Comments: This is probably one of my favorite new discoveries of the past few weeks. This song stuck out to me when I saw Ganglians open for Wavves back in September, but I completely forgot about it until two days ago. It’s got a catchy surf vibe and a drum beat that I’ve spent quality time trying to emulate. If you are looking for some fun garage rock to dance to then definitely listen to this.
Bands: Many Mansions, Ganglians, Wavves Venue: Great Scott (Allston, MA) Date: Sunday, September 27, 2009
Many Mansions This band embodies what has become of the psychedelic trance/drum and bass genre. Their set up was different for sure: one man controlling the drum and bass machine, the effects pedals, and singing while the other dude was just on stage to (apparently) play with the visuals on the projector. And the visuals were weird as hell. Some of the images: an African boy running in a field, an African guy nailed to a cross and decaying, trees, a bunch of people moving away from a building, people break dancing, and an African woman doing a dance in the forest. These images did all sorts of crazy things like spin, flip, illuminate, and fade. The visual arts component was better than the music. I felt bored by the music, at least initially. A few of the electronic drum schemes were catchy and maybe one song was actually “good,” but other than that this band just didn’t do too much for me.
Ganglians The best I can describe Ganglians is proto-Wavves. They played a lot of catchy noise-pop that certainly the crowd was into. There was definitely an element of their music (the bass lines, probably) that really allowed for dancing and grooving. The lead singer was rocking out and everyone in the band looked like they were having a blast. I sensed a lot of Jay Reatard garage-pop, especially in the drumming and singing. There was one number in particular that had a near identical drum part as “Blood Visions.” A song I highly recommend checking out that they played is “Blood on the Sand.” “Hair” had me mistaking this band for the War on Drugs with its active keyboards. Overall, this was a really good second band!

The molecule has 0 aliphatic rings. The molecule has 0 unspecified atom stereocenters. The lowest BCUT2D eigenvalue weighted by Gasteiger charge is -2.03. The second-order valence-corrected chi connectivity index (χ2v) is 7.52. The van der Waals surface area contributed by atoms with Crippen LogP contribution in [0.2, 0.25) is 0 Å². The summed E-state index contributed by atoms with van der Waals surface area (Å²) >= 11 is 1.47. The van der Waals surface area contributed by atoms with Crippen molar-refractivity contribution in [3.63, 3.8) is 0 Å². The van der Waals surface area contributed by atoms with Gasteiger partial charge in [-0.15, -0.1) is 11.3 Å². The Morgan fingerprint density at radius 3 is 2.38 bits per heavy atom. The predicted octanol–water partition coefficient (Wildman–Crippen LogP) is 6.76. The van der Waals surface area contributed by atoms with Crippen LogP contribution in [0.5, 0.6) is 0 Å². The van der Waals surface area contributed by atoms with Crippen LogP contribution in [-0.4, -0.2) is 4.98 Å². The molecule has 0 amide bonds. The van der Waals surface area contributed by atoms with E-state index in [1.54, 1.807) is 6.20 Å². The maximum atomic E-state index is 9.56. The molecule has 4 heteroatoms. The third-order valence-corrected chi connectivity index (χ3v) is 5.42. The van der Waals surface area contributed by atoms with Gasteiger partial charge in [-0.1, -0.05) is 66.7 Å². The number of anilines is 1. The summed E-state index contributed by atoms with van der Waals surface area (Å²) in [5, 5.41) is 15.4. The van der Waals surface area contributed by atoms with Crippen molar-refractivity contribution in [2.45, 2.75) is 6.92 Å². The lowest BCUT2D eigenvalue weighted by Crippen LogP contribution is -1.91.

Wavves After ten minutes of “technical difficulties,” the crowd got a little antsy. Like…maybe Nathan Williams consumed Valium and E before the show and couldn’t figure out which amp to plug his guitar into. Or maybe not since the only amp on stage was a huge Marshall double-stack mammajamma. Safe to say that no public breakdown happened last night. Williams, with his New York Death Adders hat and tee, welcomed the crowd saying “Hi, we’re Wavves” before blasting into “So Bored,” my favorite song! Everyone easily recognized this song because it’s Wavves’ biggest and just started going nuts, singing along, dancing, etc. The next set of seven or eight songs potentially ended with the word “Goth” or “Demon,” I just can’t remember. That’s because there was, at least for me, an unexpected amount of moshing. The first I got hit I was kind of like wtf okay that’s cool. But then I looked behind me and people were getting pushed around like crazy, bumping into each other. So the next twenty minutes turned out to be an awesome re-visitation of old No Age shows, because of both the music (noisy punk) and the crowd response (moshing). The final song they played was “No Hope Kids,” an awesome song to end the show! Pure pop beneath the massive wall of noise. Unfortunately they only played for 30 minutes, but it was a lengthy 30 minutes. After sweating my ass off from all the moshing and losing track of time, it felt like just enough.
Final Comments: Wavves put on a great show and the experience of watching them play was very top notch. Wouldn’t it have been better if I knew a majority of the songs performed? Probably. I didn’t let them bug me and in the end I walked out of Great Scott knowing that I had a shitload of fun. That said, this show is not comparable to some of the best shows I’ve seen. I would give it somewhere in the B+/B range.